Tuesday, July 28, 2015

Five things I've discovered about parenting a large family

You know, J. and I never planned on having 12 children. We thought four seemed like a great amount and that is what our initial "plans" were, for what they were worth. I'm sure God had some good chuckles about all of our plans. His were much better, though we were unaware of them at the time. So I am pretty much an unexpected mother to a large family. I come from a very small family and while I used to fantasize about having 11 other brothers and sisters (really), I had no real experience with larger-than-normal families and I am still constantly surprised at some of the things I discover about parenting them. What I didn't know...

1. Is that I would at some point be seen as the slacker volunteer. When my oldest were young I volunteered a lot. I did years of VBS and midweek programs and holding positions in our homeschooling group. Years. The people who had young children at the same time, saw me as a contributing member of the groups I was a part of. Now? I still have young children, but I need a break from the volunteering. The trouble with this is that the generation of parents who have children my younger children's ages don't see me volunteering. I am that parent. The slacker one. The one who just drops her children off... when they choose to participate.

2. Is that people would assume I can talk about nothing but my children. At least this is what is feels like. When I chat with people, they are the ones to bring up my children... the number, how each of them is doing, how I do whatever it is I do. While I don't mind talking about my children (I do happen to find them interesting), I have discovered that it is all people talk to me about, even if I try to steer the conversation onto other topics. I know this is a "thing" because if people don't know the number of children I have, we talk about other things. The second they discover I have many children, that is the topic. Only. And I can talk about other things. I have more than a passing knowledge and interest in a wide range of topics... books, music, education, learning languages, sewing, horses, knitting, crocheting, travel, history, theology, cooking. I might even be able to manage a cursory discussion of some of these topics in French. In fact, if you speak French and want to help me give my rusty French some practice I would love it.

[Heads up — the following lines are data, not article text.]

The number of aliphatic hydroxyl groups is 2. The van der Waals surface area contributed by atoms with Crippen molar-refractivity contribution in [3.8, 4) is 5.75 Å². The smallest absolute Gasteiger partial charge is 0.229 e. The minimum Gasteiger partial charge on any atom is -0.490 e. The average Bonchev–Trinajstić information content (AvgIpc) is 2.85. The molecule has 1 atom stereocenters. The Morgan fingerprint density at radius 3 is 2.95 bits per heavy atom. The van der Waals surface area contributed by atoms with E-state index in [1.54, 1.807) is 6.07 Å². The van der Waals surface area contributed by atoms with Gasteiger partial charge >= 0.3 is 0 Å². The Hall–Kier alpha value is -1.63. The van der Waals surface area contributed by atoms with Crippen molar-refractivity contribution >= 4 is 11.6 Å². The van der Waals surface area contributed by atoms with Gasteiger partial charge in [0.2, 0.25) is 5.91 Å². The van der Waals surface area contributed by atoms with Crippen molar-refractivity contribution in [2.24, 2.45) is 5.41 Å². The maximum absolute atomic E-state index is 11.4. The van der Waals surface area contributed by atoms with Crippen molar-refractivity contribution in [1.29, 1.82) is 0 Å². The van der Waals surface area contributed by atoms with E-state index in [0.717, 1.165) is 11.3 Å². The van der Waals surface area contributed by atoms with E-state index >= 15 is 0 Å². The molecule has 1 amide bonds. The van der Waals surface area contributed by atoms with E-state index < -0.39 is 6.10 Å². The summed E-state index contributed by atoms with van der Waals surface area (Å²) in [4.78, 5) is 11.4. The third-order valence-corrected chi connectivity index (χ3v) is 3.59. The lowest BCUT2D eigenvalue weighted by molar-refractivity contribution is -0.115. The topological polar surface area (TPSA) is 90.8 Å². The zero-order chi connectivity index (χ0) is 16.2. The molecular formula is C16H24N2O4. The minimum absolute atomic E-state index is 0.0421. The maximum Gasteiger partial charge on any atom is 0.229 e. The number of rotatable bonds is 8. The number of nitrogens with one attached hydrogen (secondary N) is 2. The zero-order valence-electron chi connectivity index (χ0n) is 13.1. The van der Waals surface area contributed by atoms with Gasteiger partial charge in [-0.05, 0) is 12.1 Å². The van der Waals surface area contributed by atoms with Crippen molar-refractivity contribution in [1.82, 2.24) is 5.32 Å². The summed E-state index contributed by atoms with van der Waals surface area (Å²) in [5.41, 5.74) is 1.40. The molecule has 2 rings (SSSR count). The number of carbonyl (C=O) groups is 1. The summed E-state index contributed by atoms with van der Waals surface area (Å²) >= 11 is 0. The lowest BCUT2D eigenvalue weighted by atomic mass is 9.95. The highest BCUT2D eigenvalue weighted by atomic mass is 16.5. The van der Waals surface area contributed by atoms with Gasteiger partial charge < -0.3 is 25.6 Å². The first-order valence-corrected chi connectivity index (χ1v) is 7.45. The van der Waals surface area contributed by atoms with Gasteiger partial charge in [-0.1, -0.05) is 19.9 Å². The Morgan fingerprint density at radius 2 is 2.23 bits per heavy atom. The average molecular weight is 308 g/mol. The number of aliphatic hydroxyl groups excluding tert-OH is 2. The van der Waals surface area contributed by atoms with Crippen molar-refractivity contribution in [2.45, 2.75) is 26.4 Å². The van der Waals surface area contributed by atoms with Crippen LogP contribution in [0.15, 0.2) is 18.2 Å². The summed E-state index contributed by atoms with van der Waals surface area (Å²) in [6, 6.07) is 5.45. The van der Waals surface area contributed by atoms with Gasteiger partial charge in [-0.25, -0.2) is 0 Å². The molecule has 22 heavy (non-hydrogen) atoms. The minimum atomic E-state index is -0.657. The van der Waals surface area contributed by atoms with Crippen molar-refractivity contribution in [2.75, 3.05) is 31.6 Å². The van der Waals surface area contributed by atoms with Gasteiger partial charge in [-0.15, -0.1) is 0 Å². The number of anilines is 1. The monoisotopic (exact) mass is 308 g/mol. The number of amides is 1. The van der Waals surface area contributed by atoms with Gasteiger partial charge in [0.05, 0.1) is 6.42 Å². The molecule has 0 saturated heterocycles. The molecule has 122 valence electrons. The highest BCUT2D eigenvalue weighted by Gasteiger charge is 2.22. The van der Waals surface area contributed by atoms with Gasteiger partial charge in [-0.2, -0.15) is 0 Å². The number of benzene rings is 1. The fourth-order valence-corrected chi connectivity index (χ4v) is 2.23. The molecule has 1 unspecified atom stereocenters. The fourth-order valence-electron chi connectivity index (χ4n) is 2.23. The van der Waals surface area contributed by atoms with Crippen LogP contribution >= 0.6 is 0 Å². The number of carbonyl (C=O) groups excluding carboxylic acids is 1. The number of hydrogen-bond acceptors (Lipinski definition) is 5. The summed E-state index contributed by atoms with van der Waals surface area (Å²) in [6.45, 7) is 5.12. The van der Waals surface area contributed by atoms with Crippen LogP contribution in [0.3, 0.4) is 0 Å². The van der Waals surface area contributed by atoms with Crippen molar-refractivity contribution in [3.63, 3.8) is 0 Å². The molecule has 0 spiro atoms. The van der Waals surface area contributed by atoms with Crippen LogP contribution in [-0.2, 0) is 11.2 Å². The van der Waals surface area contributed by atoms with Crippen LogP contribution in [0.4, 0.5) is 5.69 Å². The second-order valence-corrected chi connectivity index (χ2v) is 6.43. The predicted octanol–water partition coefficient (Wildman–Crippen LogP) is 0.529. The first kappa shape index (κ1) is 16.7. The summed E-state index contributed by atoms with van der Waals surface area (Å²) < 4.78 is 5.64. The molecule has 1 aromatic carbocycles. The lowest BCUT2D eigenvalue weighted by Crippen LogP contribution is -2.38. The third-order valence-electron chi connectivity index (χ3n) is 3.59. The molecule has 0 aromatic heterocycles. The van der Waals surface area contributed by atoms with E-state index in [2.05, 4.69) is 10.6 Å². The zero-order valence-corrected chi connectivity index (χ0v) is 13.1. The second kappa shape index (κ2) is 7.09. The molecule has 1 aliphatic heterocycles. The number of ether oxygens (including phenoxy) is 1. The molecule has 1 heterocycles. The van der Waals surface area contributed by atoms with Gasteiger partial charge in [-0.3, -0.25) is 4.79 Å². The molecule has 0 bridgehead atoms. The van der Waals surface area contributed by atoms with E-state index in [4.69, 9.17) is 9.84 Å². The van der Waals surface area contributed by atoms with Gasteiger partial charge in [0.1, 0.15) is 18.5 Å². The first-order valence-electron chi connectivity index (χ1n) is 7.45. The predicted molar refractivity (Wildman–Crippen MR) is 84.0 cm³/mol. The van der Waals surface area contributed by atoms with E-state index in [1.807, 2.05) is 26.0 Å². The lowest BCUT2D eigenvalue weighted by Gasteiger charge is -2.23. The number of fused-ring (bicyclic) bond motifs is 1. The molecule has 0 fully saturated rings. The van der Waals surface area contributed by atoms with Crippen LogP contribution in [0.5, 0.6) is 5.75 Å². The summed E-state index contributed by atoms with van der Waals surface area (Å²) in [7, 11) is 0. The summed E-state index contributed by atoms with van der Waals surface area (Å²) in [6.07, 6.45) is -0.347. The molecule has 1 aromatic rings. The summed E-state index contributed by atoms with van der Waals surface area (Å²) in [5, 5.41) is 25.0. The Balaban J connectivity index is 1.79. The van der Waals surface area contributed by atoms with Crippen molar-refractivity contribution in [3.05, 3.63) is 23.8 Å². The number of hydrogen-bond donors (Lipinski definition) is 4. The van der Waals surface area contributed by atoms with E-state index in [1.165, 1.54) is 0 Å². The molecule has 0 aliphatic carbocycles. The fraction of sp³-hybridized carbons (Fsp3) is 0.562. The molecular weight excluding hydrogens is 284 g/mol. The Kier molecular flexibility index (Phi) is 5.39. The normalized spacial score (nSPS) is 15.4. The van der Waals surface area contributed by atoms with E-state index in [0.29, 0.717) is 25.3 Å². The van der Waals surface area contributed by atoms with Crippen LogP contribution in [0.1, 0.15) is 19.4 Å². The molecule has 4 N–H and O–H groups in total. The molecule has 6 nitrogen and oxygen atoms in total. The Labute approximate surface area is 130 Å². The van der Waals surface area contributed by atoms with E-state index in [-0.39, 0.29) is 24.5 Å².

3. Is that my family would make other people feel guilty. I've written before that other moms don't act normally around me. It's as if my presence makes them feel as though any problems or difficulties they face aren't valid around me. I've lost count of the number of times someone has apologized to me for having parenting problems in front of me. There is also the tacit feeling of our choices making others uncomfortable. Others with the same family demographic as ours have expressed this same feeling. It is easier to avoid us than to look at that feeling. I wish this weren't the case. I'm not really making judgmental statements about your family by raising mine. I'm just raising my family. I'm not thinking about how I am such a better person because I do more laundry. Heck. I don't think I'm a better person at all. I'm a mom just like anyone else, I just happen to have a couple more children. I admit that as a result I have a broader range of parenting experience, but my children still throw me for a loop and I still don't know the perfect way to parent. Parenting any number of children is both terribly difficult and terribly wonderful. My experience does not negate yours in any way.

4. Is that I would end up in a no man's land in terms of friends. It is true that people tend to associate with those who are in their stage of life. When I was a mom with just young children, I had a lot of friends who had young children like mine. For the most part, those friends' children are grown and in college and they are in a very different place than I am, who still has a couple of six year olds in the house. I see them and they have a different level of freedom than I do. I am acquainted with mothers of children who are younger than my girls. Young moms with babies and toddlers who have much less freedom than I do to socialize. I realized the other day that I don't really know anyone with early elementary school aged children. It feels a bit like I need to start all over in the making friends department, but at 49, I'm in such a different place from younger moms whose oldest are six that I'm not quite sure how to go about it. It doesn't help that in G. and L.'s age group at church, they are currently their Sunday School class. Sorry, I'll stop my little pity party.